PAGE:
Nazi-Fascist Northern Italy, 1943-44. Four senior members of government, aided by henchmen and Nazi soldiers, kidnap a group of young men and women. They hold them for 120 days, subjecting them to all manner of torture, perversion and degradation.Written by
Banned in Australia for 17 years - Now for the first time Australian audiences have the opportunity to judge one of the most controversial films in the history of cinema. A work of rigorous moral intelligence or a descent into a nightmare of cruelty and lust? (1993) See more »
Essential Bibliography: Roland Barthes: 'Sade, Fourier, Loyola' (Editions du Seuil); Maurice Blanchot: "Lautréamont et Sade' (Editions de Minuit; in Italy Dedalo Libri); Simone de Beauvoir: 'Faut-il brûler Sade' (Editions Gaimard); Pierre Klossowski: 'Sade mon prochain, le philosophe scélérat' (Editions du Seuil; in Italy SugarCo Edizioni); Philippe Sollers: 'L'écriture et l'experience des limites' (Editions du Seuil) See more »
The Criterion DVD omits a short 25-second sequence during the first wedding ceremony, where one of the masters quotes a poem by Gottfried Benn. The sequence is intact on the R2 BFI DVD. See more »
Carmina Burana - III. Veris Laeta Facies
Composed by Carl Orff See more »
Best of Pasolini
I strongly recommend this film to anyone over age 15. The main storyline is taken from De Sade and gives the story its elements of nihilism and sexual extravagance.
The setting in a rural villa outside the plagued Florence with prostitutes as storytelling muses is taken from Boccacio's Decameron, the first book written in Italian and not in Latin, thus beeing one of the indicators of the italian renaissance. The renaissance allowed the focus to somewhat move from God towards Man.
The film is furthermore divided into sections, called circles, which is a direct parallell to Dante's Divine Comedy. This may be the second most important book after the Bible and describes a journey from the Purgatory, through the deepest caves of the Inferno, that finally ends in Heaven.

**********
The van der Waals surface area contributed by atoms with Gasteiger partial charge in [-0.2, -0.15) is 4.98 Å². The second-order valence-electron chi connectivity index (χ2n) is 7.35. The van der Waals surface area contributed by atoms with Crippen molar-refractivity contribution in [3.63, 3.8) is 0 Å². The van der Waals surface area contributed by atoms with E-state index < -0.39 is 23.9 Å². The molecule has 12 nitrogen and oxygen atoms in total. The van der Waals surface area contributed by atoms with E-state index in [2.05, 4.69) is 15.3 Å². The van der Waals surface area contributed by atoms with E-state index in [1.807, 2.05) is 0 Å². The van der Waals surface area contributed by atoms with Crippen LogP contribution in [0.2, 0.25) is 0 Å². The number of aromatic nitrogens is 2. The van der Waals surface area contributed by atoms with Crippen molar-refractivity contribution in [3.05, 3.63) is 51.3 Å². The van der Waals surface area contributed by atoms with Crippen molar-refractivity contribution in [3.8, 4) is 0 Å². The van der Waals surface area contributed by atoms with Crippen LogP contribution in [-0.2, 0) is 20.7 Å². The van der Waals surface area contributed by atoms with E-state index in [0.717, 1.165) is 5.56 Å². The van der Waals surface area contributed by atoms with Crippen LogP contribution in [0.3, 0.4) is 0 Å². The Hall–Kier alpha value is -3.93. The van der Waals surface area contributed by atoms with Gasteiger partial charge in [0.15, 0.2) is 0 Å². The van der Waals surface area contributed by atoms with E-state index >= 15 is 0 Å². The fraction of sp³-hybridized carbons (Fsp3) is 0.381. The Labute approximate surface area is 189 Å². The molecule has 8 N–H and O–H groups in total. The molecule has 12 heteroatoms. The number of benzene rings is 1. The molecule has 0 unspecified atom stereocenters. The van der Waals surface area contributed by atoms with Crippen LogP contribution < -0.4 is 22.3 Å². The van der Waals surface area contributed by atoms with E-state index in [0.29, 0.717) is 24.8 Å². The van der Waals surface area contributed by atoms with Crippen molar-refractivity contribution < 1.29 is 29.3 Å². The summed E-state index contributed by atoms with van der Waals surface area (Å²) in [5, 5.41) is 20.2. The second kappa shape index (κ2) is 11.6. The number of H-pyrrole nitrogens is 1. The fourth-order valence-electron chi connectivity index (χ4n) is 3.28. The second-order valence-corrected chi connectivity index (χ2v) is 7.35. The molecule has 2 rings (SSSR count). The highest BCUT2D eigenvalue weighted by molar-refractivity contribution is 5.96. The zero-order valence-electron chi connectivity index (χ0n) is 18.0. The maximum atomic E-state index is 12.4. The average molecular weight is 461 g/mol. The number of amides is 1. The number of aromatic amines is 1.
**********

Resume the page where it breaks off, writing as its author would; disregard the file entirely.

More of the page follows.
This is the literary fond of the story: De Sades lust, Boccacios splendid, isolated, depraved bourgeoise and Dantes symbolic re-birth and claims for his loved one Beatrice. I would also add a biblical-galenical flirt with the four "apocalyptic" body fluids, even if Pasolini uses s*** instead of gall.
The Boccacio villa is moved to the late WW2 Salo republic in Italy, where Mussolini had his last stronghold. The orchestrators of the ritual orgys that are to take place is party of middle aged men (a metaphor for the society?), deeply devoted to their mission to set up a blasphemic drama. The actors are kidnapped youths that are brought to the stage partly as decoration (objects) and partly to be actors in the play (subjects). However, as the individuals seek the transition from object to subject, they walk a thin line. The climax of the drama is the cleaning process (the punishment in the yard) where disobedience and breaking of rules must be paid for. Of course with lethal consequnces. In the play directed by the Libertins there are only black and white, and the only way to pay for your sins is with death. Of course the rules are totally inverted from the standards of society: Right is wrong.
Pasolini follows in his graphical expression the latin theater tradition, a direct communication with the audience. Pasolini wants to draw things to their ultimate end. Thats why he have to use the very strong ingredients that he does. Well, pehaps he could have made it less extreme but I believe that he did'nt want to compromise the least. Therefore this film deserves the uttermost respect.
See it, be disgusted if you must, but then ask yourself why you react like you do. If the sheer thought of the film fills you with repugnancy, then behold that your body contains both blood and s***, and realize that what is considered as insanities and atrocities today may be the norm of society tomorrow. Then ask yourself again why this is an important film and a milestone in the art of filmmaking.
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